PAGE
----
To quote Douglas Adams, “Space is big.” And I have no reason to disagree. But as big as space is, space-time is even bigger. Space is peanuts compared to space-time. Think about how hard it is to find your car in a two dimensional parking lot after shopping at the mall. Then think about how hard it is to find your car in a three dimensional parking garage. Factor the dimension of time to your parking garage scenario and it’s safe to say that you’ll be taking the bus home. Time is big. Space is big. Together, they are really really big, and keep getting bigger. It’s easy to see why the Moment** gets the past and the future mixed up. It’s probably the same reason that people often get up and down confused when they fall into the middle of the ocean. It’s big. LINK

Inconceivable

In order to fully appreciate the magnitude of space-time previously discussed, and the magnitude of the numbers in the upcoming discussion, it’s important to understand and appreciate orders of magnitude. To help visualize it, take an abnormally large sheet of graph paper which cannot possibly exist because those annoying hippies have some sort of problem with you wiping out every single plant on the planet to make it, and still not having enough. Said graph paper is divided into one centimeter increments. It doesn’t have to be long, a mere 1 centimeter in length, less if you like, and somewhat wide. How wide? LINK

Impossible

In 2008, despite protest, the CERN (European Organization for Nuclear Research) Large Hadron Collider (LHC) went online near Geneva, Switzerland. This spectacular machine promised to unlock secrets of the universe that some of the greatest minds in history could not have imagined.

Side effects may include total annihilation of all life in the solar system by the creation of a micro black hole, strangelets, magnetic monopoles, and/or vacuum bubbles. Ask your physicist if high speed particle collisions are right for you. LINK

Chances

As discussed earlier, chances become astronomically huge very quickly. A coin toss has only two choices, heads or tails. You have a 50% chance of randomly selecting how a single random coin toss will turn out. The chance of randomly selecting the sequence of 10 consecutive coin tosses is 1/1024. And as stated previously, the probability of predicting 1000 random coin tosses is 1 chance in 10e300 which was mathematically shown to be the same thing as finding a specific Planck space-time unit hidden in one of roughly 10e54 different universes like our own, which was demonstrated to be impossible. In fact, finding the correct universe would be impossible. This is with a coin toss where each toss of the coin has only two choices. But consider sequences where each “toss” has more choices. LINK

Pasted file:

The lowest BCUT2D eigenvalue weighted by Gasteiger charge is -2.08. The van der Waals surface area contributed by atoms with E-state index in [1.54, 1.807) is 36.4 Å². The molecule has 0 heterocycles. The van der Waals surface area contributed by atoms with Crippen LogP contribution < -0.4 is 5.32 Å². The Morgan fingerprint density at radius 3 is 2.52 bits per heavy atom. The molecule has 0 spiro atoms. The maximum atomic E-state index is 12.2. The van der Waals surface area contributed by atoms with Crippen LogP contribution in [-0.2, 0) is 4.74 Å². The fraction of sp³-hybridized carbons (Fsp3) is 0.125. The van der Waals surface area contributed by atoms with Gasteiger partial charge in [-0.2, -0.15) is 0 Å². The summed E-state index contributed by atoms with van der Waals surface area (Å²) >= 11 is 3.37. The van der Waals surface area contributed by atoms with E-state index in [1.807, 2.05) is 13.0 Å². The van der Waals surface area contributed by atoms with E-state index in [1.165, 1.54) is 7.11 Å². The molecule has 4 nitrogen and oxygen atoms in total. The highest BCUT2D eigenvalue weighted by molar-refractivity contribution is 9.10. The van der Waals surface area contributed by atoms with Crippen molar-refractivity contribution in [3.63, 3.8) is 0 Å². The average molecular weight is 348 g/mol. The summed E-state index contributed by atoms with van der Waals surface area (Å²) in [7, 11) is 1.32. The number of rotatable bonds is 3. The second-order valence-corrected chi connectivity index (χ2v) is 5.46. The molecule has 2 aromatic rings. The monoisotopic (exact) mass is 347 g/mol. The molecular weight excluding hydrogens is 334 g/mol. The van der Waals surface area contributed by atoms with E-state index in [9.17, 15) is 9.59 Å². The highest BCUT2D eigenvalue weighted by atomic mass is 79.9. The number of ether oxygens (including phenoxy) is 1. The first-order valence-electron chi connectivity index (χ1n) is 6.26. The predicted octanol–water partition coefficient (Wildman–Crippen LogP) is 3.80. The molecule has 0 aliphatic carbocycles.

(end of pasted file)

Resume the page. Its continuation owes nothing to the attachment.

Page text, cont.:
Inconceivable

In order to fully appreciate the magnitude of space-time previously discussed, and the magnitude of the numbers in the upcoming discussion, it’s important to understand and appreciate orders of magnitude. To help visualize it, take an abnormally large sheet of graph paper which cannot possibly exist because those annoying hippies have some sort of problem with you wiping out every single plant on the planet to make it, and still not having enough. Said graph paper is divided into one centimeter increments. It doesn’t have to be long, a mere 1 centimeter in length, less if you like, and somewhat wide. How wide? LINK

Impossible

In 2008, despite protest, the CERN (European Organization for Nuclear Research) Large Hadron Collider (LHC) went online near Geneva, Switzerland. This spectacular machine promised to unlock secrets of the universe that some of the greatest minds in history could not have imagined.

Side effects may include total annihilation of all life in the solar system by the creation of a micro black hole, strangelets, magnetic monopoles, and/or vacuum bubbles. Ask your physicist if high speed particle collisions are right for you. LINK

Chances

As discussed earlier, chances become astronomically huge very quickly. A coin toss has only two choices, heads or tails. You have a 50% chance of randomly selecting how a single random coin toss will turn out. The chance of randomly selecting the sequence of 10 consecutive coin tosses is 1/1024. And as stated previously, the probability of predicting 1000 random coin tosses is 1 chance in 10e300 which was mathematically shown to be the same thing as finding a specific Planck space-time unit hidden in one of roughly 10e54 different universes like our own, which was demonstrated to be impossible. In fact, finding the correct universe would be impossible. This is with a coin toss where each toss of the coin has only two choices. But consider sequences where each “toss” has more choices. LINK